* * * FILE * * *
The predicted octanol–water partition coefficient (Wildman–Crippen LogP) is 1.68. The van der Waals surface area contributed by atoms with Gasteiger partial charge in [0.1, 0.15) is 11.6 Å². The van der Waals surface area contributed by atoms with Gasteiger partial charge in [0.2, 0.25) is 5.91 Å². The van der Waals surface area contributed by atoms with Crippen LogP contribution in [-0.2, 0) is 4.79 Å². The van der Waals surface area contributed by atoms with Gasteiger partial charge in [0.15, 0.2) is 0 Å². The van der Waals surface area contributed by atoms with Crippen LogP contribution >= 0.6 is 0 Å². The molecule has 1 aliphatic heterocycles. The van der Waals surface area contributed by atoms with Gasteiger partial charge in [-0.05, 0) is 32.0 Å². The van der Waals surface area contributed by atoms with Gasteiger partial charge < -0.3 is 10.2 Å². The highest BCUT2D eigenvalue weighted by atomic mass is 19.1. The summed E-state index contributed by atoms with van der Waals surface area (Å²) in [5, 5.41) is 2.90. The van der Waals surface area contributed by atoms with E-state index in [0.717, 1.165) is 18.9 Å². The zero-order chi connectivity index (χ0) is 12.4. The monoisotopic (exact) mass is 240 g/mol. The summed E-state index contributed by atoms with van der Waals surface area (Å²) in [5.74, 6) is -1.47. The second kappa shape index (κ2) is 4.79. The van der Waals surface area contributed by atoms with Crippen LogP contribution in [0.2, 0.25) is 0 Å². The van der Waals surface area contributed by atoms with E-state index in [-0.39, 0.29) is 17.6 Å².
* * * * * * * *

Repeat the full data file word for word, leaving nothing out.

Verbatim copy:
The predicted octanol–water partition coefficient (Wildman–Crippen LogP) is 1.68. The van der Waals surface area contributed by atoms with Gasteiger partial charge in [0.1, 0.15) is 11.6 Å². The van der Waals surface area contributed by atoms with Gasteiger partial charge in [0.2, 0.25) is 5.91 Å². The van der Waals surface area contributed by atoms with Crippen LogP contribution in [-0.2, 0) is 4.79 Å². The van der Waals surface area contributed by atoms with Gasteiger partial charge in [0.15, 0.2) is 0 Å². The van der Waals surface area contributed by atoms with Crippen LogP contribution >= 0.6 is 0 Å². The molecule has 1 aliphatic heterocycles. The van der Waals surface area contributed by atoms with Gasteiger partial charge in [-0.05, 0) is 32.0 Å². The van der Waals surface area contributed by atoms with Gasteiger partial charge < -0.3 is 10.2 Å². The highest BCUT2D eigenvalue weighted by atomic mass is 19.1. The summed E-state index contributed by atoms with van der Waals surface area (Å²) in [5, 5.41) is 2.90. The van der Waals surface area contributed by atoms with E-state index in [0.717, 1.165) is 18.9 Å². The zero-order chi connectivity index (χ0) is 12.4. The monoisotopic (exact) mass is 240 g/mol. The summed E-state index contributed by atoms with van der Waals surface area (Å²) in [5.74, 6) is -1.47. The second kappa shape index (κ2) is 4.79. The van der Waals surface area contributed by atoms with Crippen LogP contribution in [0.2, 0.25) is 0 Å². The van der Waals surface area contributed by atoms with E-state index in [-0.39, 0.29) is 17.6 Å².